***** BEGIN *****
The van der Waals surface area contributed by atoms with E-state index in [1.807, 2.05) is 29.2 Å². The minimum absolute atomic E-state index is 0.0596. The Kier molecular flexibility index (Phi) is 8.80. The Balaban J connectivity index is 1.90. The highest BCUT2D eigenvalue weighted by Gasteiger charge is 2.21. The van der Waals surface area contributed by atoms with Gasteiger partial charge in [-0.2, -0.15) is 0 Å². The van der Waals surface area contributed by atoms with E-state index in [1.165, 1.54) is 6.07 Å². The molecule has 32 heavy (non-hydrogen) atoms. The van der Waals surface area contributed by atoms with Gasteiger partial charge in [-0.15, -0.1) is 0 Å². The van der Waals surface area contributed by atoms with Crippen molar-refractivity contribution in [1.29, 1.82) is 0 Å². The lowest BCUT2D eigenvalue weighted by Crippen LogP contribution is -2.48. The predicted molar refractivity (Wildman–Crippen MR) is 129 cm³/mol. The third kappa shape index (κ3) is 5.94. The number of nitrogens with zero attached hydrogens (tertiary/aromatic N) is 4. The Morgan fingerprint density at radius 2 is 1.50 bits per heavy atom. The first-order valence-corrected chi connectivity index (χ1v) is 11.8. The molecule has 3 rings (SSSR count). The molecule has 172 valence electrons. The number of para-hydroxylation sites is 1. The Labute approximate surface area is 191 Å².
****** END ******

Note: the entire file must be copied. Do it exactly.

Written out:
The van der Waals surface area contributed by atoms with E-state index in [1.807, 2.05) is 29.2 Å². The minimum absolute atomic E-state index is 0.0596. The Kier molecular flexibility index (Phi) is 8.80. The Balaban J connectivity index is 1.90. The highest BCUT2D eigenvalue weighted by Gasteiger charge is 2.21. The van der Waals surface area contributed by atoms with Gasteiger partial charge in [-0.2, -0.15) is 0 Å². The van der Waals surface area contributed by atoms with E-state index in [1.165, 1.54) is 6.07 Å². The molecule has 32 heavy (non-hydrogen) atoms. The van der Waals surface area contributed by atoms with Gasteiger partial charge in [-0.15, -0.1) is 0 Å². The van der Waals surface area contributed by atoms with Crippen molar-refractivity contribution in [1.29, 1.82) is 0 Å². The lowest BCUT2D eigenvalue weighted by Crippen LogP contribution is -2.48. The predicted molar refractivity (Wildman–Crippen MR) is 129 cm³/mol. The third kappa shape index (κ3) is 5.94. The number of nitrogens with zero attached hydrogens (tertiary/aromatic N) is 4. The Morgan fingerprint density at radius 2 is 1.50 bits per heavy atom. The first-order valence-corrected chi connectivity index (χ1v) is 11.8. The molecule has 3 rings (SSSR count). The molecule has 172 valence electrons. The number of para-hydroxylation sites is 1. The Labute approximate surface area is 191 Å².